An Introduction to Ethereum Name Service (ENS)

There were 437,000 new ENS domain registrations in September 2022, generating over $5.5 million in revenue. Betting on Ethereum’s bright future, buyers invest in these new forms of web domains with the intention of selling them at higher prices to companies that will unavoidably have to do business in the decentralized world. On the secondary NFT marketplace OpenSeawhich accounts for 97% of all ENS sales, three and four-character ENS names find buyers at very high prices, like 555.eth, which was sold for $150,000 recently. 

What’s Ethereum Name Service (ENS)?

ENS functions similarly to DNS (Domain Name Service). Thanks to DNS, we don’t have to type in the IP address when we like to visit a website. Instead, we search or type in the name because DNS links IP addresses with human-readable domain names. 

So does ENS; it maps long wallet addresses with easy-to-read names. As a result, sharing crypto addresses become user-friendly. 

ENS is built on Ethereum and is meant for the decentralized version of the internet. So, you can create secure, private, and censorship-resistant websites, as well as upload them to IPFS

ENS doesn’t intend to replace DNS but rather to extend it. If you own a DNS domain name, you can also use it with ENS. Although the native name suffix for ENS is .eth, it also supports many DNS names, like .com, .org, and .app. 

How does ENS work?

Just like DNS, ENS has a hierarchical system that allows the domain owners to issue and control any number of subdomains while enabling the use of easy-to-read names. 

It is essentially two smart contracts. The first one is the ENS Registry, a database that stores and records all domains and subdomains and other details of the domain owner. Here, the owner can be a user with a crypto address or another smart contract that the Registry grants the right to issue subdomains. 

When a domain name is requested, this database prompts the second smart contract, the Resolver. It is the part that is responsible for converting machine-readable addresses to names. Hence, as a result of the domain request, it delivers the user-friendly version of the address it transformed.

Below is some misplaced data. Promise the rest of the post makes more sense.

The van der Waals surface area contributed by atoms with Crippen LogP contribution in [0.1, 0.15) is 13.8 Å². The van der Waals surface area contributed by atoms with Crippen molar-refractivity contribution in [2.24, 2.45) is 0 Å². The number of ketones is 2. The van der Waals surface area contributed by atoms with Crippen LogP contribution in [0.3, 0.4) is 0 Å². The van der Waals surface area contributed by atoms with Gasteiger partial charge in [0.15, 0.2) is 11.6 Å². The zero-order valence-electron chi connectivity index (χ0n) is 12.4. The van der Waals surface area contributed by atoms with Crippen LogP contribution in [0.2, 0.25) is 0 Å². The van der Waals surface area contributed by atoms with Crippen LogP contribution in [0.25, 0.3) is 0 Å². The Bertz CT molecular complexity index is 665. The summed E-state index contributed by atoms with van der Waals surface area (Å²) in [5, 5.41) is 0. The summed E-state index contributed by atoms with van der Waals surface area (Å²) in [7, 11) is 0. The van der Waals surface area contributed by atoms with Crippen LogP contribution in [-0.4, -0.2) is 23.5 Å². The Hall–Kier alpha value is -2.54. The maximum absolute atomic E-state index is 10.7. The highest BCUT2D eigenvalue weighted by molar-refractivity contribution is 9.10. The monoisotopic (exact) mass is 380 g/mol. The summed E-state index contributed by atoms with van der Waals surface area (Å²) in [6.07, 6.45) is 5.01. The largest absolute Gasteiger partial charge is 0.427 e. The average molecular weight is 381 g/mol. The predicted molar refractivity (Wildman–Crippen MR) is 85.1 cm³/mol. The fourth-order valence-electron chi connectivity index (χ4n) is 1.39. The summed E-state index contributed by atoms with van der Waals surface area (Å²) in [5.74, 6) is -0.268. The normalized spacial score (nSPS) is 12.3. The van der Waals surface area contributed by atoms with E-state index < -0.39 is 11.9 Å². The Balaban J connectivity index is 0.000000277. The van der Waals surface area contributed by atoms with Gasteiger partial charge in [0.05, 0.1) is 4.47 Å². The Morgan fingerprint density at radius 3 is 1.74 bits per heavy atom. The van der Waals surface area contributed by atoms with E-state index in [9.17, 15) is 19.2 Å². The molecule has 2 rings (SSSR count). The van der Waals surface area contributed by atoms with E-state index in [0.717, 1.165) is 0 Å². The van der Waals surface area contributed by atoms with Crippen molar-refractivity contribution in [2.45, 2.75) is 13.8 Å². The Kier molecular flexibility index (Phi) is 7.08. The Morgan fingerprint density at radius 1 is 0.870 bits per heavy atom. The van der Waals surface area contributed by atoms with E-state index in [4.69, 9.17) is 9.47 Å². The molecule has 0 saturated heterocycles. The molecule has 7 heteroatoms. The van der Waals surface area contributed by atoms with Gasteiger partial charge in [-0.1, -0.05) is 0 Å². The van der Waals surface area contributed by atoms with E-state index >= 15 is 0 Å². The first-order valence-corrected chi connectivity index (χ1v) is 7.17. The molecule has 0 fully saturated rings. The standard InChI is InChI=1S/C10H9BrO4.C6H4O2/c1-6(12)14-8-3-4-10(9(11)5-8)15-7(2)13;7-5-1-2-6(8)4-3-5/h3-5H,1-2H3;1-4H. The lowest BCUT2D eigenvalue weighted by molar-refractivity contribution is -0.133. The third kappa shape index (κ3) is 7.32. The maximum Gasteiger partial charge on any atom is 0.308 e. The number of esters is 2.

Registering and transferring ENS names

You can use the ENS app to search, register, and manage ENS domains (.eth). You need a non-custodial crypto wallet to connect with the application, like MetaMask. There must be enough funds to cover the annual fee of the domain, transaction costs, and Ethereum gas fees. Annual fees depend on the number of characters the name includes. At the time of writing, four-character names cost $160/year, while three-character names cost $640. 

A domain owner can transfer the main domain or the subdomains. ENS names are actually ERC-721 non-fungible tokens, so you can transfer them to other wallet addresses as you send any NFT. Because ENS names are NFTs, you can also trade them on NFT marketplaces. 

ENS DAO and ENS token

ENS is an open and public protocol developed by a nonprofit that prioritizes community-driven decisions. It’s governed through a DAO. Community members vote on proposals via Snapshot and can delegate their voting power on the Tally platform. 

A real entity, the ENS Foundation, represents the DAO in the physical world. The Foundation was co-founded by Nick Johnson, Brantly Millegan, and Kevin Gaspar. 

ENS is the DAO’s governance token launched in November 2021. For a proposal to pass, 100,000 ENS tokens must be voted. The primary functions of ENS holders include governing the .eth price and deciding how to use funds from the community treasury.  

There’ll be 100 million ENS tokens in total with the following allocation:

  • .eth domain holders: 25%
  • community contributors and launch advisors: 25% 
  • community treasury: 50%

The current circulating supply is 20,244,862 ENS. 


  • Nagi An

    Nagi An is a content writer who is passionate about NFTs, web3, DAOs, and DeFi. She's covers a variety of topics about NFT fundamentals.

The information provided on this blog is for informational purposes only and does not constitute financial, legal, or investment advice. The views and opinions expressed in the articles are those of the authors and do not necessarily reflect the official policy or position of NFT News Today.